Key achievements towards strategic objectives until 31 Jan
• Immediate food assistance provided to more than 3.2 million affected people
• More than 75,000 boys and girls received blanket supplementary feeding
• 413,000 people reached with cash assistance
• Provision of emergency shelter assistance to 432,000 households
• Initial livelihood support intervention to 80,000 households with rice seed input packages
• 38,000 affected workers engaged in restoration of public and economic infrastructure through cash for work
Goal: Communities and local governments recover from the disaster, build back safer, and avoid relapses while strengthening resilience.
The Strategic Response Plan is designed to support the Government of the Philippines’ response to the immediate humanitarian needs of the people affected by Typhoon Haiyan (Yolanda), and complements the Government’s Reconstruction Assistance on Yolanda.
(12 November 2013 OCHA)
On the morning of 8 November, category 5 Typhoon Haiyan (locally known as Yolanda) made a direct hit on the Philippines, a densely populated country of 92 million people, devastating areas in 36 provinces.
(Manila, 8 November 2013): The United Nations in the Philippines and its partners are supporting the Government in assessing the damage currently being caused by Typhoon Haiyan (known locally as Yolanda). The super typhoon made landfall in Guiuan on Samar Island at 4.30 a.m. and is currently making its way across the country.
This document outlines the humanitarian community’s response to the needs arising from the earthquake that struck Bohol. It was issued by the Philippine Humanitarian Country Team in collaboration with partners. Figures are current to 23 October 2013.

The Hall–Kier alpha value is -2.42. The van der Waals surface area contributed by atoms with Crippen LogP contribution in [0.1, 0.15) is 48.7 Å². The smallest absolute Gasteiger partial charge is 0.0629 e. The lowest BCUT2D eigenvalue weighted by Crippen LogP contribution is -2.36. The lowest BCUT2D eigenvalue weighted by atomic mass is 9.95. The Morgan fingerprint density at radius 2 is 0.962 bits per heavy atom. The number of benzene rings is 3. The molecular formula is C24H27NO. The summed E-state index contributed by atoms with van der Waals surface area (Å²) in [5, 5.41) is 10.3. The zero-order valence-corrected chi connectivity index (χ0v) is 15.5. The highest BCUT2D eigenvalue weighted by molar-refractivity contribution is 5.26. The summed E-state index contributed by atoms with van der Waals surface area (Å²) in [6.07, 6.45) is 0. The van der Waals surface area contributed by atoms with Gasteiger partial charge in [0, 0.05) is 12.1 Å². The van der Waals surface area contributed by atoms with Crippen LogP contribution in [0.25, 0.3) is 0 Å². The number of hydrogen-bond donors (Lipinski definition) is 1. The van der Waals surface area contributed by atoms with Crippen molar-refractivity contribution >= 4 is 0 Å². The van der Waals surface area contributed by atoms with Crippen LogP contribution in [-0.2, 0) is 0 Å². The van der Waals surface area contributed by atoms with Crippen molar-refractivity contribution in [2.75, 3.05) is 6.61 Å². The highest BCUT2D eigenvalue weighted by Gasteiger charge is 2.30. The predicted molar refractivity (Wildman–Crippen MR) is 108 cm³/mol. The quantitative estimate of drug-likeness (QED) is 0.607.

A 7.2 magnitude earthquake struck Bohol province in central Philippines on 15 October 2013.
Over 344,300 people are displaced with 80 per cent living in makeshift shelters built in open spaces near their damaged homes.
This document outlines the plan of action for the Philippine Humanitarian Country Team’s response to the needs of the people affected by the armed conflict in Zamboanga City and Basilan. It was issued by the Humanitarian Country Team in collaboration with partners. Figures are current to 16 October 2013.
Out of the 128,600 people affected by the conflict between a faction of the Moro National Liberation Front and the Armed Forces of the Philippines, 81,000 remain displaced in Zamboanga City and Basilan.
Typhoon Bopha, locally known as Pablo, hit the east coast of Mindanao in the south of the Philippines in the early hours of December 4. It was the 16th and most powerful typhoon in the Philippines and the deadliest in the world in 2012. According to the National Disaster Risk Reduction and Management Council (NDRRMC), it affected 6.2 million people and left 1,067 people dead, more than 800 people missing, and close to a million people displaced. More than 216,000 houses were damaged, and key public infrastructure and vast tracts of agricultural land decimated.